* With roughly $2 billion in assets, internet-search firm Google launched its philanthropic arm, unveiling nearly $30 million in grants and investments for the first set of major five- to eight-year initiatives to tackle big global problems, a massive undertaking, known as Google.org, that philanthropy experts say blurs the borders between the for-profit and nonprofit worlds, The Wall Street Journal reported Jan. 18 [subscription only].
* A new study shows university endowments are reporting an average investment return of 16.9 percent for the last fiscal year, the strongest since 2000, but still not keeping pace with the broader U.S. stock market, The Wall Street Journal reported Jan. 17 [subscription only]. The fading success of alternative investments such as venture-capital and hedge funds, which have come to account for over 40 percent of an average college endowment’s investments, has become evident as many underperformed regular stocks, a study by the Commonfund Institute shows; despite strong returns universities on average spent only 4.4 percent of their endowments last year.
* More nonprofits are filling their top-level management positions with for-profit recruits, who often find the transition surprisingly lengthy and strenuous, BusinessWeek reported Jan. 10. The Bridgespan Group, a management-solutions firm for nonprofits, predicts the nonprofit leadership deficit will have grown to 640,000 positions by 2016 because of baby-boomer retirement, sector growth and a lack of internal training programs.
* The Red Cross may cut as many as one-third of its headquarters staff, or nearly 1,000 employees, and trim regional management, The New York Times reported Jan. 16. The cutbacks come in the face of a $200 million operating deficit, but also have been cited as a positive move for an organization many have long thought top-heavy.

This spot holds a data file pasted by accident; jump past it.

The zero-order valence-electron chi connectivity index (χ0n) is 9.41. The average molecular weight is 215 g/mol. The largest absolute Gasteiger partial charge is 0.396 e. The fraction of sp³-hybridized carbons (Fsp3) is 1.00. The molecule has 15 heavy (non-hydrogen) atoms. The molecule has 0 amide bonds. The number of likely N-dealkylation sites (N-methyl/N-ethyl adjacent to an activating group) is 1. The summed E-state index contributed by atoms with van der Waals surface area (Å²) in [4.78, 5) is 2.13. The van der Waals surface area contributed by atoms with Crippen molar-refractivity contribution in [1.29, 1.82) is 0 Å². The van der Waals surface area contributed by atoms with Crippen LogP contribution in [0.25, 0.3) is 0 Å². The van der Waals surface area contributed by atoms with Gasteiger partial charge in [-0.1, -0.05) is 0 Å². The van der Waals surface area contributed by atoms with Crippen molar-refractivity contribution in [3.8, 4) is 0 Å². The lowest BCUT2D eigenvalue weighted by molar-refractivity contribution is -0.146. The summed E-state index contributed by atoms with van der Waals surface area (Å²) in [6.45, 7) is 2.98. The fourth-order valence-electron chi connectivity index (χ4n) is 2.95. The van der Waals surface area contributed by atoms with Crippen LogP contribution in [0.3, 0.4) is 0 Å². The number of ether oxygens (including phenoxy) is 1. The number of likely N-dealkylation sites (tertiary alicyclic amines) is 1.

* Yale University will sharply increase financial aid for all undergraduates whose families earn $200,000 or less annually, The New York Times reported Jan. 15. The move, which will increase the university’s annual spending on financial aid by $24 million to over $80 million and cut students’ average costs in half, comes at a moment when Congress is pressuring universities with large endowments to spend more and reduce charges.
* Cancer-research funding may take a new, more daring direction if funders like venture capitalist Andrew Rachleff have their way, The San Francisco Chronicle reported Jan. 15. Rachleff is using his multimillion-dollar cancer research fund to back innovative, high-risk projects, arguing that more traditional scientific funders must learn to be less cautious if they hope to cure diseases like cancer.
* Churches are facing more frequent visits from the tax collector as creative fundraising schemes that include real estate portfolios, sports centers and shopping malls tread the divide between charity and profit, The Wall Street Journal reported Jan. 2. Though much of the public scrutiny has been fixed on mega-churches, even more traditional congregations are facing accelerated assessments.
* Andy Grove, co-founder and former chief executive of Intel Corp., has pledged to donate as much as $40 million to the Michael J. Fox Foundation for Parkinson’s Research in New York to fund basic research and encourage further donations by setting up a “Grove Circle” of givers, The Wall Street Journal reported Jan. 11. Grove, who was diagnosed with Parkinson’s in 2000, says he considers such collaboration a good way to provide continuity to the various Parkinson’s research projects he supported in the past.
* A second founder of nonprofit watchdog GiveWell has been reprimanded by the organization’s board for adopting a false name in order to promote GiveWell online only a week after the group’s other founder and former executive director was punished for a similar infraction, The New York Times reported Jan. 15. Both suffered $5,000 pay docks and will remain with the organization as program officers.
* The Boston Foundation’s recent report on the state of the city’s arts community prompted a “die in” by members of smaller arts groups that jokingly requested $500 “encouragement grants” for funeral arrangements, The Boston Globe reported Jan. 12. The “artyrs” acted in response to the report’s assertion that while Boston’s larger institutions showed signs of sustainability, small, struggling organizations should consider shutting down.